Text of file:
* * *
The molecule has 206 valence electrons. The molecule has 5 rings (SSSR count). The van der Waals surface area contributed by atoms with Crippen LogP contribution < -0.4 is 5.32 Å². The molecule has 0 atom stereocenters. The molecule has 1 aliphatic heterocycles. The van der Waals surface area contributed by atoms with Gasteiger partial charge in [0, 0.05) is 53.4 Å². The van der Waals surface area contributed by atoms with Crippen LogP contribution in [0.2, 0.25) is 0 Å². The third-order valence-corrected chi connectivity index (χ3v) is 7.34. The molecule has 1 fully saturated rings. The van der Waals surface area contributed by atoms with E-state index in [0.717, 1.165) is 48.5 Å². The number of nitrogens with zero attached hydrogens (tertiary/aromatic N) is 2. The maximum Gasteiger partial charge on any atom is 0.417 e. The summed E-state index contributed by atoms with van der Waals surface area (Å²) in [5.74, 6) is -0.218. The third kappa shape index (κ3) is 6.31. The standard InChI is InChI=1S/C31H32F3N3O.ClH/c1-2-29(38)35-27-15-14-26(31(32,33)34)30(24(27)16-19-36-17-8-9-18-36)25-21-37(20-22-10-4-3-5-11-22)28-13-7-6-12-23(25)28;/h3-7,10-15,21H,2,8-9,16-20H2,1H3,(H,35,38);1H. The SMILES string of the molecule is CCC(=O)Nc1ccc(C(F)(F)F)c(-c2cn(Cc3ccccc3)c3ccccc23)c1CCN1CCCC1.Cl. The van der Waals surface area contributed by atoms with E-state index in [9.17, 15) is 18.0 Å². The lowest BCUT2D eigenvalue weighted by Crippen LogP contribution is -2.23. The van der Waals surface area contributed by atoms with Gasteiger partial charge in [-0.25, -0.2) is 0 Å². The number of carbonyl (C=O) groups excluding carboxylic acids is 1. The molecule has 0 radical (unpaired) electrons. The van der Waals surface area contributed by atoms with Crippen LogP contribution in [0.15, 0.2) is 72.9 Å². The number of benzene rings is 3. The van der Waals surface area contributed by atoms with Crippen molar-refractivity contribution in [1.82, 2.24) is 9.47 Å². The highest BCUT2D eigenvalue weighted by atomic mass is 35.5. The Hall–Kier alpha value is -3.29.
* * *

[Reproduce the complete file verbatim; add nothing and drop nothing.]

The molecule has 206 valence electrons. The molecule has 5 rings (SSSR count). The van der Waals surface area contributed by atoms with Crippen LogP contribution < -0.4 is 5.32 Å². The molecule has 0 atom stereocenters. The molecule has 1 aliphatic heterocycles. The van der Waals surface area contributed by atoms with Gasteiger partial charge in [0, 0.05) is 53.4 Å². The van der Waals surface area contributed by atoms with Crippen LogP contribution in [0.2, 0.25) is 0 Å². The third-order valence-corrected chi connectivity index (χ3v) is 7.34. The molecule has 1 fully saturated rings. The van der Waals surface area contributed by atoms with E-state index in [0.717, 1.165) is 48.5 Å². The number of nitrogens with zero attached hydrogens (tertiary/aromatic N) is 2. The maximum Gasteiger partial charge on any atom is 0.417 e. The summed E-state index contributed by atoms with van der Waals surface area (Å²) in [5.74, 6) is -0.218. The third kappa shape index (κ3) is 6.31. The standard InChI is InChI=1S/C31H32F3N3O.ClH/c1-2-29(38)35-27-15-14-26(31(32,33)34)30(24(27)16-19-36-17-8-9-18-36)25-21-37(20-22-10-4-3-5-11-22)28-13-7-6-12-23(25)28;/h3-7,10-15,21H,2,8-9,16-20H2,1H3,(H,35,38);1H. The SMILES string of the molecule is CCC(=O)Nc1ccc(C(F)(F)F)c(-c2cn(Cc3ccccc3)c3ccccc23)c1CCN1CCCC1.Cl. The van der Waals surface area contributed by atoms with E-state index in [9.17, 15) is 18.0 Å². The lowest BCUT2D eigenvalue weighted by Crippen LogP contribution is -2.23. The van der Waals surface area contributed by atoms with Gasteiger partial charge in [-0.25, -0.2) is 0 Å². The number of carbonyl (C=O) groups excluding carboxylic acids is 1. The molecule has 0 radical (unpaired) electrons. The van der Waals surface area contributed by atoms with Crippen LogP contribution in [0.15, 0.2) is 72.9 Å². The number of benzene rings is 3. The van der Waals surface area contributed by atoms with Crippen molar-refractivity contribution in [1.82, 2.24) is 9.47 Å². The highest BCUT2D eigenvalue weighted by atomic mass is 35.5. The Hall–Kier alpha value is -3.29.